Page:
The Alaska celebration of artists and art is in Fairbanks for the first time, but it will have a big Juneau connection.
Ernestine Hayes, Alaska State Writer Laureate and professor for University of Alaska Southeast, of Juneau will be the keynote speaker at INTER:CONNECT 2018.
“It’s a very special honor,” Hayes said. “I was particularly pleased they chose me. I was thrilled, and to tell the truth, I was a bit surprised because it’s such an honor. I’m just very, very happy that they chose me.”
Andrea Noble-Pelant, executive director for the Alaska State Council on the Arts, said Hayes is a great fit for the biennial arts convergence.
“She is a highly distinguished artist both in the state and nationally,” Noble-Pelant said. “Her words are so uplifting. Knowing that she can transcend barriers and provide uplifting messages in trying times is why she was selected. We are so honored she said, ‘Yes.’”
INTER:CONNECT 2018 is Sept. 6-8 at the Fairbanks Westmark and is open to all artists, arts organizations, educators, individuals, businesses and those focused on contributing to Alaska’s creative industries through the arts.
This year’s event explores the connection among arts, culture and creativity and innovation and inspiration, according to a release from the Alaska State Council on the Arts (ASCA).
Hayes said her speech, which is set to be delivered 3 p.m. Thursday, Sept. 6, will explore the connection art shares with everything.
“There are some phrases and concepts that I do usually include in all of my addresses, and of course, I’m definitely going to speak to those, however, for this particular convening, I’m looking forward to talking about their theme and how art is important in everyone’s lives and especially in Alaska.
“I’m hoping to give some examples from Tlingit culture about how art permeates all of life. It’s a really good opportunity to show art is part of everything we do.”
Hayes will also be leading a “Raising Our Voice, Telling Our Stories” session scheduled for Friday, Sept. 7, which she said she’s eager to do.
“That’s always a favorite activity for me because we all have our unique stories and listening to the stories other people share and finding ways to help them share and communicate their stories and write their stories is always a joy for me,” Hayes said. “It’s always a surprise to learn how many wonderful writers there are in Alaska. It’s a rich literary community.”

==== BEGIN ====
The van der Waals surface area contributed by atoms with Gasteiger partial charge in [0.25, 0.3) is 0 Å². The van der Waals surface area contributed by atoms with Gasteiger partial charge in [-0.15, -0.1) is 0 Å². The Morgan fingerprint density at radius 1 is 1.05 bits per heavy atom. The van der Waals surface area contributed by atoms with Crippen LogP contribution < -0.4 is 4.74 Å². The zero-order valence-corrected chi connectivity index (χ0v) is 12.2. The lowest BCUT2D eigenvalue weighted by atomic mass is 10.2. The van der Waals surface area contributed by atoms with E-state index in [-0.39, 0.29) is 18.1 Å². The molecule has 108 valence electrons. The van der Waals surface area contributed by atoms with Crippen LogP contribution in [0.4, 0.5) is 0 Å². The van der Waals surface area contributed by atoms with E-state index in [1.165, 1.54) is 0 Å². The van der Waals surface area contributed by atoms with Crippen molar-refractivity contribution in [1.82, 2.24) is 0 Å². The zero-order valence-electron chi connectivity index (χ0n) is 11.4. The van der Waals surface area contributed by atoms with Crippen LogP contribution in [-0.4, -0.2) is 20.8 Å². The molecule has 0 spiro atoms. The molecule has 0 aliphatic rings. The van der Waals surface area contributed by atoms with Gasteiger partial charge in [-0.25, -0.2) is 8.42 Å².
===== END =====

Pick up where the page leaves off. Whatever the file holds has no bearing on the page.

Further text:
Hayes is only one of the artists expected to speak.
The presenters’ roster includes: Kelly Barsdate, Chief Program and Planning Officer at the National Assembly of State Arts Agencies ; Susan Gillespie, CVSuite /Western States Arts Foundation (WESTAF); Jeff Poulin, Arts Education Program Manager, Americans for the Arts (AFTA); Susan Anderson, CEO, The CIRI Foundation; and Laura Norton-Cruz, Alaska Children’s Trust among others.
Closing the conference is artist Da-ka-xeen Mehner from Fairbanks.
Conference sessions include: How Are You Creative? A network for teaching and learning in and through arts and cultures in Alaska; How to Build A Website: Starting from Scratch; Toolkits for Artists; Advocacy for Arts Education: A place at the table; Toward the Future of Alaska Music; Getting Beyond Political Acrimony: Civil Dialogue About the Arts; Art Shops: Alaska Native Leaders’ Indigenous Experiment with Radical Intent; Racial Equity in the Arts and Current Conversation; Creating and Nourishing Artists and Communities; History and Hope: Adverse Childhood Experiences (ACEs), Resilience, and Trauma-Informed Approaches; and Teaching Artist Practice in the Classroom.
“I do plan to attend some of the sessions for sure,” Hayes said. “I have them picked out, of course, they all look really fascinating, but I settled on some for both days, and I’m really looking forward to joining the group of attendees who will go Fairbanks for this.”